You could say that I am very into going to the gym playing sports and the usual masculine activities. "At any given time, individual men as well as groups of men are engaged in an ongoing process of creating and maintaining their own masculine identities" (Katz, pg 351). From my collage you can see that I'm a typical masculine guy. "The differences between advertisements for male toiletries and those for female toiletries are marked and, to a certain degree, conform to certain binary oppositions which are generally accepted to relate to men and women" (Kirkhan and Weller, pg 269). Men and women are different and their products that they use should relate to them. Men are masculine while female are feminine. I see nothing wrong with advertising products differently between men and women. If I see a commercial with a women using a shaving cream to shave her legs it's not gonna make me want to run out and buy it. It does not relate to me. Products for males are typically going to have masculine qualities while female products are typically gonna display feminine qualities.


Kirkhan, Pat., and Alex Weller. Gender, Race, And Class In Media. London: Sage Publications, 2003.

Katz, Jackson. Gender, Race, And Class In Media. London: Sage Publications, 2003.

Monday, October 1, 2007

Blog 1

Do toys and products marketed to children display gender roles and stereotypes? Many toys today are marketed specifically for boys or girls and do develop their understanding of normative gender roles and stereotypes in childhood. Humans have been playing with toys since the beginning of existence. Parents began by making toys from simple materials like wood and stone, to today where toys are mass manufactured. Toys play a huge role in the development of children. Children play with toys to learn about the world, practice skills they will later on need, and create their identity. Not only do they serve to entertain but to enhance physical and metal ability.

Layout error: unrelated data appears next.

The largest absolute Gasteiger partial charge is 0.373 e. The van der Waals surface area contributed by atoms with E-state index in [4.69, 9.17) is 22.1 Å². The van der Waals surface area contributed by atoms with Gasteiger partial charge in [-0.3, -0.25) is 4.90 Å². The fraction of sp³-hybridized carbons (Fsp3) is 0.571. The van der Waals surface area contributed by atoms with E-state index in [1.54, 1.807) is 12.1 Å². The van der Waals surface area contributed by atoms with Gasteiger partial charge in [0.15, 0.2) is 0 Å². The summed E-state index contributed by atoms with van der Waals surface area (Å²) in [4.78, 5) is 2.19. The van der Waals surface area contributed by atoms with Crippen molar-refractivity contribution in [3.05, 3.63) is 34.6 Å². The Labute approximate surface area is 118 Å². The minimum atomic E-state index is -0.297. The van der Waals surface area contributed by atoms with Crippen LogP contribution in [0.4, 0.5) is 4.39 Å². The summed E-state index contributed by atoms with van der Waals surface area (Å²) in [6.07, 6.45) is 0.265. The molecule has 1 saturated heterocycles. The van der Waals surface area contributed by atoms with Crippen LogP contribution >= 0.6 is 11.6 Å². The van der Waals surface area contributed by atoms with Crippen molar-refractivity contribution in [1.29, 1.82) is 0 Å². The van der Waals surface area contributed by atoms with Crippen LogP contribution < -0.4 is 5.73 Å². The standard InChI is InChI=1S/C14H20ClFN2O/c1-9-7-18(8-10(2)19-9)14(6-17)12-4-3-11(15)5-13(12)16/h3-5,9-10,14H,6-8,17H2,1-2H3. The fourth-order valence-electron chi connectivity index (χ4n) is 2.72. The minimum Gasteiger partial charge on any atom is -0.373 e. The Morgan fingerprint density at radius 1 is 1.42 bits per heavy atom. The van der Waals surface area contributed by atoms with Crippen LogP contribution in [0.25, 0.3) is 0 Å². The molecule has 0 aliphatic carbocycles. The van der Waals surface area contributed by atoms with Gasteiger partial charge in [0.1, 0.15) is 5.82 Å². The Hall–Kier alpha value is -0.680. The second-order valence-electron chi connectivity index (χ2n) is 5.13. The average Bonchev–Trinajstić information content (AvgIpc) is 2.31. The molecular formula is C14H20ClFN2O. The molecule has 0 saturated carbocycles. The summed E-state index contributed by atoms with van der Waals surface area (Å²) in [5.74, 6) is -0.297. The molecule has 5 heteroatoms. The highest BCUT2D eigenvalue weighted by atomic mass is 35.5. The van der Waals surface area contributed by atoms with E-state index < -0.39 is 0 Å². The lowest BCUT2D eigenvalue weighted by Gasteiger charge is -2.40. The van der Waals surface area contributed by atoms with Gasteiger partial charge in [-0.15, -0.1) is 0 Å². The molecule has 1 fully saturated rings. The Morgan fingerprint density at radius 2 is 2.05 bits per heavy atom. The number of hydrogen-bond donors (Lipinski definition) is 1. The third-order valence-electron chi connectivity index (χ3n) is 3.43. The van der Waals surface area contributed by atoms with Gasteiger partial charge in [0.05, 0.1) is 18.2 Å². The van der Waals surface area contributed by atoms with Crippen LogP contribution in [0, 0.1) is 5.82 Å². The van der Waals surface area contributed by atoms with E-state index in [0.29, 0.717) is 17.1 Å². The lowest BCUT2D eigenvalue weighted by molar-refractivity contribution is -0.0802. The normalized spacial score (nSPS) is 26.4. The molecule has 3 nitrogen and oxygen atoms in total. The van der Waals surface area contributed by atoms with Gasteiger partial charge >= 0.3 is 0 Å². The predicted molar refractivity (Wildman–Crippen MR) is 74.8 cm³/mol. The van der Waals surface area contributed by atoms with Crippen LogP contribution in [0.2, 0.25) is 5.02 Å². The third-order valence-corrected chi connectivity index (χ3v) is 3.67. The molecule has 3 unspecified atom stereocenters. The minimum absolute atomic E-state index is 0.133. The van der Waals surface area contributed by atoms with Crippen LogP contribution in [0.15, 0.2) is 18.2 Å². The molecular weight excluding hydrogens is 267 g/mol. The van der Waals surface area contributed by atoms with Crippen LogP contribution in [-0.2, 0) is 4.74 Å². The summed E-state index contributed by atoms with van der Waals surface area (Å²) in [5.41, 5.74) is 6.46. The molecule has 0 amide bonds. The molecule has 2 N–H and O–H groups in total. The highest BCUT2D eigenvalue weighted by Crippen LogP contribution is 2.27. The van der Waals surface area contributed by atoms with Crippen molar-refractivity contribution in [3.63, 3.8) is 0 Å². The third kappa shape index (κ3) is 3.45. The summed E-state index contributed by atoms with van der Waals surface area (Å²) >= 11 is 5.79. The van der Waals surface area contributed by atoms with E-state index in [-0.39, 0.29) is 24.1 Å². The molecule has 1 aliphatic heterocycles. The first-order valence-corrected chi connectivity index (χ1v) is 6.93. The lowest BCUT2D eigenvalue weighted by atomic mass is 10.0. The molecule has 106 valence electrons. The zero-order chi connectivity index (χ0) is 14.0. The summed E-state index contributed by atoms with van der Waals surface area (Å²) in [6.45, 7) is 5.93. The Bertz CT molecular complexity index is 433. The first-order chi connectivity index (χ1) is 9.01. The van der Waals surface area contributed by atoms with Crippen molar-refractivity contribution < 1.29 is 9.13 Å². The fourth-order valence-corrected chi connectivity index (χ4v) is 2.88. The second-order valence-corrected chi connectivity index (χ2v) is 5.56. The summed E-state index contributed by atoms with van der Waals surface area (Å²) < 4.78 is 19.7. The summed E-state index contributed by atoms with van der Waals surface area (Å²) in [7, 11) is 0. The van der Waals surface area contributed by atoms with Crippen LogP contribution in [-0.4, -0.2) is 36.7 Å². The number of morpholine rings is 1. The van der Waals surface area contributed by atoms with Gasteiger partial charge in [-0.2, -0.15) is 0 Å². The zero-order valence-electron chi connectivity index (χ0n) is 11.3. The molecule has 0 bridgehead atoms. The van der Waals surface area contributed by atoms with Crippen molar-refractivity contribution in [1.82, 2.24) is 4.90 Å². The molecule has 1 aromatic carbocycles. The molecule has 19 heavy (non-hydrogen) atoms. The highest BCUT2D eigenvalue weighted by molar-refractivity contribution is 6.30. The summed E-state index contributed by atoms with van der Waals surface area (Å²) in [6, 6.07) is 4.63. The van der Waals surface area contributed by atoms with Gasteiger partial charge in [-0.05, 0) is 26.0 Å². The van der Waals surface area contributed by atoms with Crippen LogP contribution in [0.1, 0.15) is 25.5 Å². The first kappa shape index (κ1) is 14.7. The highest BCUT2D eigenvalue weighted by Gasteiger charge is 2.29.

Many toys are marketed specifically for boys and others for girls. For instance Barbie, which is targeted primarily for girls. When searching on for Barbie this is the picture that comes up. The girl looks like a miniature Barbie. Barbie puts the image of what a “normal” girl should look like in girl’s minds. Girls that play with Barbie may get the idea that they should look like Barbie. In reality, Barbie’s proportions are not even close to the average girl. GI Joe is a toy that is specifically marketed to boys. This image was taken from